Notes on style is divided into nine parts, eight of which consist of nine pieces. Or chunks. Or in some cases, fragments, as the pieces range from about half a page to several. There are occasional images of media clippings and handwritten notes. So the book looks a bit like an anthology of Post-Its and extended Post-Its. It’s not really so surprising then that well into the book I found … In my composition classes, I pass around a stack of Post-It notes and ask students to first write just enough to fill the small yellow square of paper in front of them. The Post-It note, like the small-size notebook I always carry in my pocket, gives comfort when I recall the Latin dictum, Nulla dies sine linea ( No day without a line.)
Yes, Kumar promotes a regular writing practice, to the point of performing writing even when you aren’t doing it. I recommend that if you aren’t writing, you should nevertheless perform the ritual of sitting down to write about what you are not writing. (You can write other things down. Write down what you see outside your window, or what you remember of your dreams. Or what your plans are for the day of the week.)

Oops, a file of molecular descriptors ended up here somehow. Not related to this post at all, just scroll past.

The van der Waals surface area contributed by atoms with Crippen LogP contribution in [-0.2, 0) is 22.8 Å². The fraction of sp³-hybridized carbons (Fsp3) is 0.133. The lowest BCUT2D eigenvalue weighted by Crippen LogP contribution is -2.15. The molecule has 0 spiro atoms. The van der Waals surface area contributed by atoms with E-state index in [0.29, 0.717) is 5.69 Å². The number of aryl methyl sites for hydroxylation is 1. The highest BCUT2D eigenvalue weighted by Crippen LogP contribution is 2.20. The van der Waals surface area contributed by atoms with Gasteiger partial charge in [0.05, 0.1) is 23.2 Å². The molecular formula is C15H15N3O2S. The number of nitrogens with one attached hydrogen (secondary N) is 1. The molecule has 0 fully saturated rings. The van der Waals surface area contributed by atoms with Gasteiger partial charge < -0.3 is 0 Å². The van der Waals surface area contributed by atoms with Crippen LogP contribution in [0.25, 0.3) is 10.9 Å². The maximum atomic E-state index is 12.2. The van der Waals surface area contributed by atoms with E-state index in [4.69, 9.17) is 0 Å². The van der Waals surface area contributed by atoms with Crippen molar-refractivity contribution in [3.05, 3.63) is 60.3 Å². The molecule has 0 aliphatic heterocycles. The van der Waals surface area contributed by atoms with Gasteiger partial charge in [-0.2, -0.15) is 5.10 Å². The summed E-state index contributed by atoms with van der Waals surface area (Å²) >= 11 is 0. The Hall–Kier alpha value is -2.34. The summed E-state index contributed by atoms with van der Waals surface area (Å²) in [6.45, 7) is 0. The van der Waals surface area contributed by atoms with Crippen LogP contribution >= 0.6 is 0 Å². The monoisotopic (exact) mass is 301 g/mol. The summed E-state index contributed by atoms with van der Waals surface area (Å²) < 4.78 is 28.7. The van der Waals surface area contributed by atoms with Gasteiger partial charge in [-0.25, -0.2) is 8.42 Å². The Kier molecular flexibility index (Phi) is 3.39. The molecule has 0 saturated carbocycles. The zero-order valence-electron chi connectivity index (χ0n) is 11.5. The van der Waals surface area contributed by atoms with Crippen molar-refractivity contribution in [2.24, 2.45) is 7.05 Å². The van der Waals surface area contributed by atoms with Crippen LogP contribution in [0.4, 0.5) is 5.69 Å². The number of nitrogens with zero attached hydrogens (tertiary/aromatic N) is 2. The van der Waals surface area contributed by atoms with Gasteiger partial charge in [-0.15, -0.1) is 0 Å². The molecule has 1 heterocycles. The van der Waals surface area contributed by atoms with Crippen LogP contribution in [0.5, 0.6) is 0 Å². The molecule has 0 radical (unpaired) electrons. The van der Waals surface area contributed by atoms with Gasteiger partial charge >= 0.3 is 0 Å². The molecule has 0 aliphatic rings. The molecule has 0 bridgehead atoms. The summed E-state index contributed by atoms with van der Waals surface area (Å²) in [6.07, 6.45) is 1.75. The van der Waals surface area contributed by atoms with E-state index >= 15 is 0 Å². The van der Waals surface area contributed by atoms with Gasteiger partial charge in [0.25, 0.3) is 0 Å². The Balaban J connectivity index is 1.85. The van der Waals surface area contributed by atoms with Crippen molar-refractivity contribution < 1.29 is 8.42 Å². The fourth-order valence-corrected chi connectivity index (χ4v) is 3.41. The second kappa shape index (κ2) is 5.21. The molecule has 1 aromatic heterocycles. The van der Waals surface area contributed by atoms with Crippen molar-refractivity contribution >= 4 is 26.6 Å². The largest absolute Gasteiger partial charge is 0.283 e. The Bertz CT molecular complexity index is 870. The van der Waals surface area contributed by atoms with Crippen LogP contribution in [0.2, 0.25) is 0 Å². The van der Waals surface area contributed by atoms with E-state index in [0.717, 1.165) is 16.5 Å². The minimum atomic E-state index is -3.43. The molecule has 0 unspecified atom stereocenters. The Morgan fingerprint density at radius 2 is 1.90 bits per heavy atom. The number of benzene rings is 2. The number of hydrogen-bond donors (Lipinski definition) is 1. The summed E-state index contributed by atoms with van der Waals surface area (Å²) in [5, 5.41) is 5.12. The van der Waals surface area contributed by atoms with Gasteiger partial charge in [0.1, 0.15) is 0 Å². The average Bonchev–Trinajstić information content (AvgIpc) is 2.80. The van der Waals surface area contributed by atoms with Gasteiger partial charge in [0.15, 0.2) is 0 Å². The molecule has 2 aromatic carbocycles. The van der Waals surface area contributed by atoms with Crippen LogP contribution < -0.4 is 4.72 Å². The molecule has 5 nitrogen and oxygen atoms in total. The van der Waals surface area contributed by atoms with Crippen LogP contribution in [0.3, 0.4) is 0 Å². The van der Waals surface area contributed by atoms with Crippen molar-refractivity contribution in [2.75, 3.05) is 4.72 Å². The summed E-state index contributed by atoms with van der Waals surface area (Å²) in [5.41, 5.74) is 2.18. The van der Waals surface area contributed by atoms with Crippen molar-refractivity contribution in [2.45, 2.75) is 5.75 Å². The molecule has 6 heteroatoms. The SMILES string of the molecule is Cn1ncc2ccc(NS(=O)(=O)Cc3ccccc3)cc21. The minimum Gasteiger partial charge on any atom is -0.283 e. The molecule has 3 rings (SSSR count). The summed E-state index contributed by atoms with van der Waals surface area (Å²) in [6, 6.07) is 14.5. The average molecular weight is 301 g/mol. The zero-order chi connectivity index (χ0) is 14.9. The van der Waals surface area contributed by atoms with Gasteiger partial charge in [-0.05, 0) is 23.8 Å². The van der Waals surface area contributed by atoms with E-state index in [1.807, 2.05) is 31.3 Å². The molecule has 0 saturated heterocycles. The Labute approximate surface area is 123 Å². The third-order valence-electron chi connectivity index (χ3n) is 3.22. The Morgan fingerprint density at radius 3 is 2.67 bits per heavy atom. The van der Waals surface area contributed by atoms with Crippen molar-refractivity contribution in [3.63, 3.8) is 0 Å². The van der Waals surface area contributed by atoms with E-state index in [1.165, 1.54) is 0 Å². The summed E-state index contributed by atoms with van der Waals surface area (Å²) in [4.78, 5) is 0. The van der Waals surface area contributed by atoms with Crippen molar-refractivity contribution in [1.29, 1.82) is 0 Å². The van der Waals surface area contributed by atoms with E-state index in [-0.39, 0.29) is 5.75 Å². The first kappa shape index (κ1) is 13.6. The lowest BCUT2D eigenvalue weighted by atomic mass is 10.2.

Occasional practical writing advice like this is scattered through the book. But the book is mostly, as Kumar says in his introduction, about the thinking about writing. Kumar wants to build bridges, bringing criticism together with creative writing, and academic writing together with non-academic writing. Refusal to present this quest as a seamless tightly edited argument shows, through its choppy form, that there is not really any fully-formed way to achieve these reconciliations and that the author is still thinking about various dimensions and permutations of the task. Puma still has doubts and concerns as well as insights.
Kumar talked to a number of writers and writing researchers while writing this book. It’s not clear to me how many. I don’t remember finding a list of people per se, although various names are presented throughout the book. I noticed the omission of a list of – interviewees, correspondents, participants – whatever they might be called. Their status is not clear either. But this omission is part of Kumar’s point, I am assuming.